Try and keep up with Dave Barry — the key word being “try.”
The charismatic and infectiously energetic CEO of Trust Company of America, which just reported the best quarter in its 40-year history, was trying to squeeze in as much in as possible during a recent whirlwind tour of the custodian’s Colorado campus, which meant the small group he was leading almost broke into a run.
The group made quick stops at the trading desk, service department, transition team, technology, even warehouse and fulfillment (with a peek at the gym for good measure) before a cautious conclusion in an active work zone; they viewed the complete remodeling of the spacious atrium in the building’s center.
The remodeling was an apt metaphor for the company as a whole, one that’s been successful in its roughly 40-year history, but subject to a number of “fits and starts,” as Barry put it.
The most recent was a heavy technology push two years ago, and the successful launch of its Liberty platform (“freedom, empowerment, movement; you get the idea,” we wrote at the time). Soon after then-CEO Frank Maiorano, citing a skill set better suited to sales and other client-facing endeavors than C-suite politics, left to head the RIA business at Baron Capital.
At about the same time, Fidelity made Bob Oros, TCA’s vice president of national sales, an offer he couldn’t refuse, and he was off to Boston to become the investment behemoth’s head of sales in its institutional wealth services division. Chief marketing officer Jennifer Nealson departed soon after.
About the only remaining senior staff member was chief information officer Dennis Noto, responsible for heading something of an industry coup on the part of the company, of which it’s still proud — the ability for its affiliated RIAs to access company technology anywhere, anytime and on all major tablet brands.
“We’re the only financial services company with that ability, period,” Joshua Pace, senior vice president of business development, proudly stated. “The advisor can trade for his clients while sitting under a tree in Central Park.”
It’s an attitude that made the atrium renovation particularly appropriate, as it seemed more suited to a Silicon Valley startup than what should be a staid financial services company. And that’s really the rub; Barry himself seemed better suited to the creativity (and whimsy) associated with the tech industry (he actually has a background in both that and retail). The fact that he’s able to transfer his style, skill set and, well, mania to the financial world might be exactly what it needs, especially with the rise of Gen Y and their penchant for modern communication tools and techniques, as well as a very different style of business than their older counterparts. A chat in his expansive office while preparing a latte (almost cliché at that point) revealed a childhood in Montreal and an entrepreneurial streak that pulled him away from home at a young age. His prior success running a number of companies led to his being asked six years ago to sit on TCA’s board. When Maiorano left, the board asked him to take the lead, figuring he knew the company and what it needed.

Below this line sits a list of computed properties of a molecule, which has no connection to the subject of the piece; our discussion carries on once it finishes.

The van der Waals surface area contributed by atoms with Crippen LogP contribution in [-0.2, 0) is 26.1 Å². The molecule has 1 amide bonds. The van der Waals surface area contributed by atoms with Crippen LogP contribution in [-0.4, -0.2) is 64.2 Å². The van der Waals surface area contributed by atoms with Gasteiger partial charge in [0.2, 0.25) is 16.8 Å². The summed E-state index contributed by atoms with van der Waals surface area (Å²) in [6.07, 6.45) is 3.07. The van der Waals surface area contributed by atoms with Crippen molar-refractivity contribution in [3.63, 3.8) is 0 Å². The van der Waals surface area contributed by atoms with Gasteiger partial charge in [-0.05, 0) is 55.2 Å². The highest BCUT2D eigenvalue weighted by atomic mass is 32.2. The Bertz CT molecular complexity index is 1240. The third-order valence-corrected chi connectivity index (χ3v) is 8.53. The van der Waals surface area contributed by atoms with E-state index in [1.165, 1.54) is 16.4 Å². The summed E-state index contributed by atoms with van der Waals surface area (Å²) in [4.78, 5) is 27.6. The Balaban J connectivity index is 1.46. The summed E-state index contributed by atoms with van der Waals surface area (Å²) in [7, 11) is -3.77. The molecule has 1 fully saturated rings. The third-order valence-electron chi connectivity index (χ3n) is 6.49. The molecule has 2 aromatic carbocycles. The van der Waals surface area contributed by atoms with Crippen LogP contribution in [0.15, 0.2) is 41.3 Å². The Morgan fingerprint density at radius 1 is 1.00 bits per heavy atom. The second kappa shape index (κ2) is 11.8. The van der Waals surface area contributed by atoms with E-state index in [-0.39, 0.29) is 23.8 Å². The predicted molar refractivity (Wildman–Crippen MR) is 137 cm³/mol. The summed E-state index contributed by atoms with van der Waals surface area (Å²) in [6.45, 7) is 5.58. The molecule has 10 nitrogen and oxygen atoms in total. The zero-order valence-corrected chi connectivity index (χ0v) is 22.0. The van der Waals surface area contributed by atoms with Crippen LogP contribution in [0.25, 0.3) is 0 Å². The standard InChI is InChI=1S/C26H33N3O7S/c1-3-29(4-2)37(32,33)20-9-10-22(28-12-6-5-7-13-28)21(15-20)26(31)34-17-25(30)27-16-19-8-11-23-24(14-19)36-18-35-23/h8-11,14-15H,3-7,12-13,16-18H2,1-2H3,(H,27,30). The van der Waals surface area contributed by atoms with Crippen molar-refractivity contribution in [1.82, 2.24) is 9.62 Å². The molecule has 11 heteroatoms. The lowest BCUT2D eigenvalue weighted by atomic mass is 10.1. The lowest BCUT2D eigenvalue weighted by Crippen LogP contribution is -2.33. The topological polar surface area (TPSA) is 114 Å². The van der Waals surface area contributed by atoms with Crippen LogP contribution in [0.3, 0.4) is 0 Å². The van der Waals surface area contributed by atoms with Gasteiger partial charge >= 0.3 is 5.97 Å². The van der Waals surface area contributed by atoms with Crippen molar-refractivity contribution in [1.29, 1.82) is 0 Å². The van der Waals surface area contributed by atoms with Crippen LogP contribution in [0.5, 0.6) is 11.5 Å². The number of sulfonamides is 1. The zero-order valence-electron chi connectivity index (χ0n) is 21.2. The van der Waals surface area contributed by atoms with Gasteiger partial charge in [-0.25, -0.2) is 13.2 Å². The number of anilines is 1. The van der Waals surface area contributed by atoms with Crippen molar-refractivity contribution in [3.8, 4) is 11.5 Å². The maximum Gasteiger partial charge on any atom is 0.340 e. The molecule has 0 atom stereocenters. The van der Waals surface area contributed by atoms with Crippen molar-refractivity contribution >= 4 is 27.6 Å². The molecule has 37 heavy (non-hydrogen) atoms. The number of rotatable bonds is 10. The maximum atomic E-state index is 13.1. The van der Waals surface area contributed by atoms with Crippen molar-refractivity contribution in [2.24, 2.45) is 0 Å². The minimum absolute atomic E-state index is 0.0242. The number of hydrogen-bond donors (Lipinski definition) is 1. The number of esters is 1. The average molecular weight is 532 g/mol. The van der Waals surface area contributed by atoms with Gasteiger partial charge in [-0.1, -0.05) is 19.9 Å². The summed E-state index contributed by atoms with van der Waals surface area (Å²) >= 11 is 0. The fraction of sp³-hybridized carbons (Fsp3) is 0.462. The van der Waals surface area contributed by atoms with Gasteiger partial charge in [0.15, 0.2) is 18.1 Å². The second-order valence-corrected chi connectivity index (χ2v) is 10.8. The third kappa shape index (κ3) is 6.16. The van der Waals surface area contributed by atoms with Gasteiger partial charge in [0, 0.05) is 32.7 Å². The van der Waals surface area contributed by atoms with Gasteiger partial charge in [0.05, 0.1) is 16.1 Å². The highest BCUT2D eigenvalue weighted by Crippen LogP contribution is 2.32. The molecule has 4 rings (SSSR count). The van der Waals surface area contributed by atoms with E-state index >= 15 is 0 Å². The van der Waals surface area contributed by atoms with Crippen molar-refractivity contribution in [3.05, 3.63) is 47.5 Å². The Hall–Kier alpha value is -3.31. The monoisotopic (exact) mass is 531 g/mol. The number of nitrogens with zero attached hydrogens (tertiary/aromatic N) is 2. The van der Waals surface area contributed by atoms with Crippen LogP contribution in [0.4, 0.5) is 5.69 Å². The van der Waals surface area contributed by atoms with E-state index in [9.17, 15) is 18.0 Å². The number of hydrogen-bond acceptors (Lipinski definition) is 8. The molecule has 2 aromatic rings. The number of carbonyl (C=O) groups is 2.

Tapping on random windows and cubicles to wave at seemingly dozens of employees on the aforementioned tour of the facility, Barry’s anecdote about a recent project illustrated his philosophy.
“We finished up and the person running the project wondered what to do next,” he related. “I said, ‘I don’t know, you tell me.’ I gave her three weeks. She went back to her office, and the term isn’t up yet, but I see her furiously scribbling on white boards. I avert my eyes and hurry past so I don’t see it until it’s ready to present.”
That type of employee empowerment is a hallmark of his leadership style; the atrium will have room for town hall-style meetings in which discussions of what the company is doing right, as well as where they’re “blowing it,” will be encouraged.
Barry at one point proudly pointed to an employee who recently won an award for service excellence from a partner firm, which the latter noted was the first time it was given to someone other than its own employees.